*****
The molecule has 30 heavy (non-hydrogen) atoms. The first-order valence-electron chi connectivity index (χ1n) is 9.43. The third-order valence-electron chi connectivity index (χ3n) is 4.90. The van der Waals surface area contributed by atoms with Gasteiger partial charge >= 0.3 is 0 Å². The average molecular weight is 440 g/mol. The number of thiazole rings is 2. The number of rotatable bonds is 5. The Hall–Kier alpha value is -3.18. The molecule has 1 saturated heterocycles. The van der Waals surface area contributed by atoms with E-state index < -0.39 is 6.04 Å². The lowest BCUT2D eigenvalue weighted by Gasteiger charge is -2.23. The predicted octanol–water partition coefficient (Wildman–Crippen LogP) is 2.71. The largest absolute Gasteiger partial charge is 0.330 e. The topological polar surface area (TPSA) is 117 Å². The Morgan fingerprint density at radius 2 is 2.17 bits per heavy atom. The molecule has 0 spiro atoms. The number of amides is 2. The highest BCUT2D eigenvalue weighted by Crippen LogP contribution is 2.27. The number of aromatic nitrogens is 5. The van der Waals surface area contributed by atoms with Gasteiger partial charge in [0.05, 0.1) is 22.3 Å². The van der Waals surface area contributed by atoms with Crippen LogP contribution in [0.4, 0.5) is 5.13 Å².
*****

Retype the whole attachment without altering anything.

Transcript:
The molecule has 30 heavy (non-hydrogen) atoms. The first-order valence-electron chi connectivity index (χ1n) is 9.43. The third-order valence-electron chi connectivity index (χ3n) is 4.90. The van der Waals surface area contributed by atoms with Gasteiger partial charge >= 0.3 is 0 Å². The average molecular weight is 440 g/mol. The number of thiazole rings is 2. The number of rotatable bonds is 5. The Hall–Kier alpha value is -3.18. The molecule has 1 saturated heterocycles. The van der Waals surface area contributed by atoms with E-state index < -0.39 is 6.04 Å². The lowest BCUT2D eigenvalue weighted by Gasteiger charge is -2.23. The predicted octanol–water partition coefficient (Wildman–Crippen LogP) is 2.71. The largest absolute Gasteiger partial charge is 0.330 e. The topological polar surface area (TPSA) is 117 Å². The Morgan fingerprint density at radius 2 is 2.17 bits per heavy atom. The molecule has 0 spiro atoms. The number of amides is 2. The highest BCUT2D eigenvalue weighted by Crippen LogP contribution is 2.27. The number of aromatic nitrogens is 5. The van der Waals surface area contributed by atoms with Gasteiger partial charge in [0.05, 0.1) is 22.3 Å². The van der Waals surface area contributed by atoms with Crippen LogP contribution in [0.4, 0.5) is 5.13 Å².